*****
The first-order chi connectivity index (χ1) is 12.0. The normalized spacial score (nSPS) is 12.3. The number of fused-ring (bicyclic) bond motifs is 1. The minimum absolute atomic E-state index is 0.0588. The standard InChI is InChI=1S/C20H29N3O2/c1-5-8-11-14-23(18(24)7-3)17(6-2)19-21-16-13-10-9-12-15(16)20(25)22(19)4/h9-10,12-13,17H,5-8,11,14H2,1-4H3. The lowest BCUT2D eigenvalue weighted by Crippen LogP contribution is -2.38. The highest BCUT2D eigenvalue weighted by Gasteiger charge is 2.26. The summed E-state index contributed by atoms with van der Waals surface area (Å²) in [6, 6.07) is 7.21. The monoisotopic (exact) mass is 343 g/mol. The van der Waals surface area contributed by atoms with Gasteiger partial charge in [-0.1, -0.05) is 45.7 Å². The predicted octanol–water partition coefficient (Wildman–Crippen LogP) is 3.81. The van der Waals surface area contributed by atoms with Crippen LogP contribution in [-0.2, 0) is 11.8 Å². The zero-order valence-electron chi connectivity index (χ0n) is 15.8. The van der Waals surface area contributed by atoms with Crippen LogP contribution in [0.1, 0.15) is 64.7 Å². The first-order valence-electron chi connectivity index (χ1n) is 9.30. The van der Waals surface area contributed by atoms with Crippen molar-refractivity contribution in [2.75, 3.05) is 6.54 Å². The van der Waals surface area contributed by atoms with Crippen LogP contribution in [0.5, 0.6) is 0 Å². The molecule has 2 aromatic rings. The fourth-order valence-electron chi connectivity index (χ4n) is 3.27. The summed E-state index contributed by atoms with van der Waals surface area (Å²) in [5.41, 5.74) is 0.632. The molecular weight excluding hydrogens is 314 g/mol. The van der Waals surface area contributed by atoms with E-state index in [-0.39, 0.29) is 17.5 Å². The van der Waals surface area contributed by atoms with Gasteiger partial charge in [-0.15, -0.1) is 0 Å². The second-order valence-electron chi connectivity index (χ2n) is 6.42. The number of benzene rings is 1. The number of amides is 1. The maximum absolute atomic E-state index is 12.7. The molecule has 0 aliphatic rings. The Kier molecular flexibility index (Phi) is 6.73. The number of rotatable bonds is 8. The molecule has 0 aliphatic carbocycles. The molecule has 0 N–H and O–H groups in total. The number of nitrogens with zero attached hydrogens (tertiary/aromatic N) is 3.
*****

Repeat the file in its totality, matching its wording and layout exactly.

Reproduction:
The first-order chi connectivity index (χ1) is 12.0. The normalized spacial score (nSPS) is 12.3. The number of fused-ring (bicyclic) bond motifs is 1. The minimum absolute atomic E-state index is 0.0588. The standard InChI is InChI=1S/C20H29N3O2/c1-5-8-11-14-23(18(24)7-3)17(6-2)19-21-16-13-10-9-12-15(16)20(25)22(19)4/h9-10,12-13,17H,5-8,11,14H2,1-4H3. The lowest BCUT2D eigenvalue weighted by Crippen LogP contribution is -2.38. The highest BCUT2D eigenvalue weighted by Gasteiger charge is 2.26. The summed E-state index contributed by atoms with van der Waals surface area (Å²) in [6, 6.07) is 7.21. The monoisotopic (exact) mass is 343 g/mol. The van der Waals surface area contributed by atoms with Gasteiger partial charge in [-0.1, -0.05) is 45.7 Å². The predicted octanol–water partition coefficient (Wildman–Crippen LogP) is 3.81. The van der Waals surface area contributed by atoms with Crippen LogP contribution in [-0.2, 0) is 11.8 Å². The zero-order valence-electron chi connectivity index (χ0n) is 15.8. The van der Waals surface area contributed by atoms with Crippen LogP contribution in [0.1, 0.15) is 64.7 Å². The first-order valence-electron chi connectivity index (χ1n) is 9.30. The van der Waals surface area contributed by atoms with Crippen molar-refractivity contribution in [2.75, 3.05) is 6.54 Å². The van der Waals surface area contributed by atoms with Crippen LogP contribution in [0.5, 0.6) is 0 Å². The molecule has 2 aromatic rings. The fourth-order valence-electron chi connectivity index (χ4n) is 3.27. The summed E-state index contributed by atoms with van der Waals surface area (Å²) in [5.41, 5.74) is 0.632. The molecular weight excluding hydrogens is 314 g/mol. The van der Waals surface area contributed by atoms with E-state index in [-0.39, 0.29) is 17.5 Å². The van der Waals surface area contributed by atoms with Gasteiger partial charge in [-0.15, -0.1) is 0 Å². The second-order valence-electron chi connectivity index (χ2n) is 6.42. The number of benzene rings is 1. The number of amides is 1. The maximum absolute atomic E-state index is 12.7. The molecule has 0 aliphatic rings. The Kier molecular flexibility index (Phi) is 6.73. The number of rotatable bonds is 8. The molecule has 0 aliphatic carbocycles. The molecule has 0 N–H and O–H groups in total. The number of nitrogens with zero attached hydrogens (tertiary/aromatic N) is 3.